In this politically correct version of the world Lenny Bruce is just as offensive as he was back when he was being busted by the fuzz for being obscene. You see Lenny is an icon that paved the way for greats like Carlin, Pryor, Hicks, and even Sam Kinison. Words themselves aren't dirty. It's the image that they create. Lenny was ahead of his time and he paid dearly for it. It's unfortunate that Mr. Bruce doesn't get the respect that he deserves. He changed the way that people approached comedy a ...more
Oct 18, 2014 rated it liked it
This book starts off well but toward the end slips into a mess of legal rhetoric that became dull so I'm giving it a 3 star rating. But there are valuable lessons to be derived here; such as what it is to be a jew vs. a gentile, the power of words both written and spoken under those people in power who are in charge of censorship, how sticking your neck out in society does not always go over well, and why it is important to remain stoic and objective in a climate of religion vs. politics. ...more
Ned Rifle
Dec 02, 2012 rated it liked it
An entertaining book for anyone already kindly disposed towards Lenny though the only moment that it really teeters into (his usual) greatness is when he, disguised as a priest in order to collect money for a fake charity (fun guy), passes a Rabbi, who nods at him and he is forced to wonder whether they are always doing this, like bus drivers.
Carl Waluconis
Jul 09, 2018 rated it liked it
Shelves: non-fiction
I read this book so long ago that I decided to revisit and read it again. The best parts are the bits, probably from some of his routines, which still cause laughing out loud. However, some of the material is dated, but valuable historically to show how times change. The justice system then was so bothered by him that they hounded him as badly as the Internet can now hound people. He provides court records that show him caught in a kind of theatre of the absurd over what one could or couldn't le ...more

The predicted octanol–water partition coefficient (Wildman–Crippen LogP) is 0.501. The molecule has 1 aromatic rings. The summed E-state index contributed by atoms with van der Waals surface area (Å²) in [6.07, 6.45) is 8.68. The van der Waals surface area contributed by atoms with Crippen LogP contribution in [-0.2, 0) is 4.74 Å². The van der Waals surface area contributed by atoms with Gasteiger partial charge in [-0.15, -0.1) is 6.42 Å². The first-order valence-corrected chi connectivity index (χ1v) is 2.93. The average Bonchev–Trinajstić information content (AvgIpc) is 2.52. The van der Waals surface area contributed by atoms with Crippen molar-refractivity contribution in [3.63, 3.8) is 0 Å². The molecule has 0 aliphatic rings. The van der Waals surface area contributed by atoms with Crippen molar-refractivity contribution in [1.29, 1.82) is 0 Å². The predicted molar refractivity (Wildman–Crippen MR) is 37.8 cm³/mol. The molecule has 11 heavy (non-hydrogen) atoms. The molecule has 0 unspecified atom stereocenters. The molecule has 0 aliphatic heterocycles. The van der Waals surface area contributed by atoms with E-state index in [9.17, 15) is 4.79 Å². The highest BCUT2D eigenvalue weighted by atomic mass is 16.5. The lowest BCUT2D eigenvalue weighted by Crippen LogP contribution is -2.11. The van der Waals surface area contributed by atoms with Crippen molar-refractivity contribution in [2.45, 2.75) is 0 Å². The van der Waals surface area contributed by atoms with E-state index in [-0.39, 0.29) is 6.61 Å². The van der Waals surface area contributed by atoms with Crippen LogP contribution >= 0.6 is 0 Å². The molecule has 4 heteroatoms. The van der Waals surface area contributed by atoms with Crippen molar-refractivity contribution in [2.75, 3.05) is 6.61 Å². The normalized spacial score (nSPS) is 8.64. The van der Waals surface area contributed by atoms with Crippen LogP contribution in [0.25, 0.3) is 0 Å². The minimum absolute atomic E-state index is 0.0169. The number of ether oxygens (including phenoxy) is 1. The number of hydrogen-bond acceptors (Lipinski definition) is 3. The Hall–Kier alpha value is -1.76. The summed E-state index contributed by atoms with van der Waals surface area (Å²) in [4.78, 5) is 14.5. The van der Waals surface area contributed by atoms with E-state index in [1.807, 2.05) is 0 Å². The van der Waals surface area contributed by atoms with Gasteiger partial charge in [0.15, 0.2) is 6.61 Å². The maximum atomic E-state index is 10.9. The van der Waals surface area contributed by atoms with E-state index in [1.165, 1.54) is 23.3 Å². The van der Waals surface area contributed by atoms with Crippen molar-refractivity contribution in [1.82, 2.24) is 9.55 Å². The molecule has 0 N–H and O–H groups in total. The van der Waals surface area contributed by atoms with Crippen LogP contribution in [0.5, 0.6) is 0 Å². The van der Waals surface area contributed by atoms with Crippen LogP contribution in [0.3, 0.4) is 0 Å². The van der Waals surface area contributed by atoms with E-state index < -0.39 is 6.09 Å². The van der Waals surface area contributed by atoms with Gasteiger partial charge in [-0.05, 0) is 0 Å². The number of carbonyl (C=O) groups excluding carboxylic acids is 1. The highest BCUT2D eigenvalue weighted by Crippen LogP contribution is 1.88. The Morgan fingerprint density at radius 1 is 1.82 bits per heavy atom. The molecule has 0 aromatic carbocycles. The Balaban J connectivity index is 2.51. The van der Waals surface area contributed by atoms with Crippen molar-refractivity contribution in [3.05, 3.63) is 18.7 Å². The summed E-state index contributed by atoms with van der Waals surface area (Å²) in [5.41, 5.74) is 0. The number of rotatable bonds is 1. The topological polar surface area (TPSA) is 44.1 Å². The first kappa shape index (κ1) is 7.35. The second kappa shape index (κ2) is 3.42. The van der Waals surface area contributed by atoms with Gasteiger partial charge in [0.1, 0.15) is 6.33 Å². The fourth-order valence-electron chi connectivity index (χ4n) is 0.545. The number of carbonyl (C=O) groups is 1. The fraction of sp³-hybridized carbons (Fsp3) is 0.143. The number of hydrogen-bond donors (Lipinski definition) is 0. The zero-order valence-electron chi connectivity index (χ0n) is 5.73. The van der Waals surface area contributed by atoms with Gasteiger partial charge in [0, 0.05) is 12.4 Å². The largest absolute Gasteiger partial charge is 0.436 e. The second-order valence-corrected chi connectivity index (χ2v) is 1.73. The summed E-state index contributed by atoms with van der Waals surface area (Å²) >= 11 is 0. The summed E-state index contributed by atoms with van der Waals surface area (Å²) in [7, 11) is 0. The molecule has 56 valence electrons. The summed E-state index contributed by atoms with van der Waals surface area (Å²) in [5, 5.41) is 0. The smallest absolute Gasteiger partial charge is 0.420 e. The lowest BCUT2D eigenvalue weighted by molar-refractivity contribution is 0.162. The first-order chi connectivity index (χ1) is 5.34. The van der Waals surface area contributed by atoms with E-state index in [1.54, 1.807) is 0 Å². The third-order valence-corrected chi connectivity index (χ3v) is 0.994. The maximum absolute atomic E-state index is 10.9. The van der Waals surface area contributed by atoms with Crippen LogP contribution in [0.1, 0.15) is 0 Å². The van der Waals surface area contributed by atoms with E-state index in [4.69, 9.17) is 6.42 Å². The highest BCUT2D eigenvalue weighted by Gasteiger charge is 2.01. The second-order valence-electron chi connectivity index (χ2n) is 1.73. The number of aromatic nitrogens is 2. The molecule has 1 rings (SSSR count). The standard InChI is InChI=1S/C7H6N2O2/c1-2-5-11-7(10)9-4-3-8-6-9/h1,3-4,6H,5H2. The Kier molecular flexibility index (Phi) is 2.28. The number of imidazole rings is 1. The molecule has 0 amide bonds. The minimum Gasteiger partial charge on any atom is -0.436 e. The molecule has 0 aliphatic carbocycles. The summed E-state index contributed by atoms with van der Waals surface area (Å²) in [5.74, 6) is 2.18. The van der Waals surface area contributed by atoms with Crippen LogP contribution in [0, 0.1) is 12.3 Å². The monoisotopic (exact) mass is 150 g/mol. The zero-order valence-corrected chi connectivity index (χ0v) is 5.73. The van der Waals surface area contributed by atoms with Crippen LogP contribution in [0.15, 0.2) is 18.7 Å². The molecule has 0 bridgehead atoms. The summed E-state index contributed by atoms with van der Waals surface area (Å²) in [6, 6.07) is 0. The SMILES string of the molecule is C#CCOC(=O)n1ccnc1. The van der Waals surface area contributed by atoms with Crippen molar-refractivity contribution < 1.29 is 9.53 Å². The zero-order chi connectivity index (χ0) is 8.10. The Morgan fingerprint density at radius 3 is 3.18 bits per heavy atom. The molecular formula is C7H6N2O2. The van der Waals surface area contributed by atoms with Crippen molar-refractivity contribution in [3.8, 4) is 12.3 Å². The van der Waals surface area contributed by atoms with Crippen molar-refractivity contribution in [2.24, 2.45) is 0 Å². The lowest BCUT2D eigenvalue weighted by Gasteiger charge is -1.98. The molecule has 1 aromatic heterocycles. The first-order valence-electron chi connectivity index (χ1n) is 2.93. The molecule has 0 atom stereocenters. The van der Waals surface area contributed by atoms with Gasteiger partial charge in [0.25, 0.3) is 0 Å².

Jul 29, 2019 rated it really liked it
Bruce was really the original shock comic. The things he discussed on stage just hadn’t been done before him. He talked about sex (a lot), drugs (a lot), and rallied against war and our government. He was arrested multiple times, debuted reentry to the UK due to his previous stand up routines there, and was the original “obscene” comic. While his some of his comedy may be rather tame by today’s standards, it can still shock. His memoir is no different. For those of us 50 and 60 years removed fro ...more
Dec 31, 2019 rated it liked it
Lenny Bruce is a major character on The Marvelous Mrs. Maisel so I was curious. They use his material verbatim in the show.
Dmitriy Rozhkov
Dropped the halfway through.
Mar 09, 2019 rated it really liked it
I don't follow comics and only heard about Lenny Bruce from the show, The Marvellous Mrs. Maisel. I'm really glad I did because I loved this book. As he did on stage, Lenny snaps you back into a harsh reality with his funny but truthful words- it's like a slap in the face. I love it and I wish he were still around to see the improvement in societal norms. But I mean, not that much better. ...more
Kristy Leconte
Apr 04, 2020 rated it it was amazing
Shelves: comedy, favorites
Smart Man! I would say before his time, but without Lenny we wouldn't have the great comics we have now. ...more
Dec 27, 2019 rated it liked it  ·  review of another edition
Shelves: funny, memoir, jewish, classic
Proud to say that I bought this book at City Lights in San Francisco.
There is a lot in this book that has shaped popular culture in ways that most of us under 70 or 80 don't really recognize or understand. Further research is needed.
I only gave this book three stars because the court transcripts were boring. Not sure why so much was included.

p. 30
"My first laugh. It was like the flash that I have heard morphine addicts describe, a warm sensual blanket that comes after a cold, sick rejection. I w
Mar 07, 2009 rated it liked it
Recommends it for: yes
Recommended to Ginevra by: Dan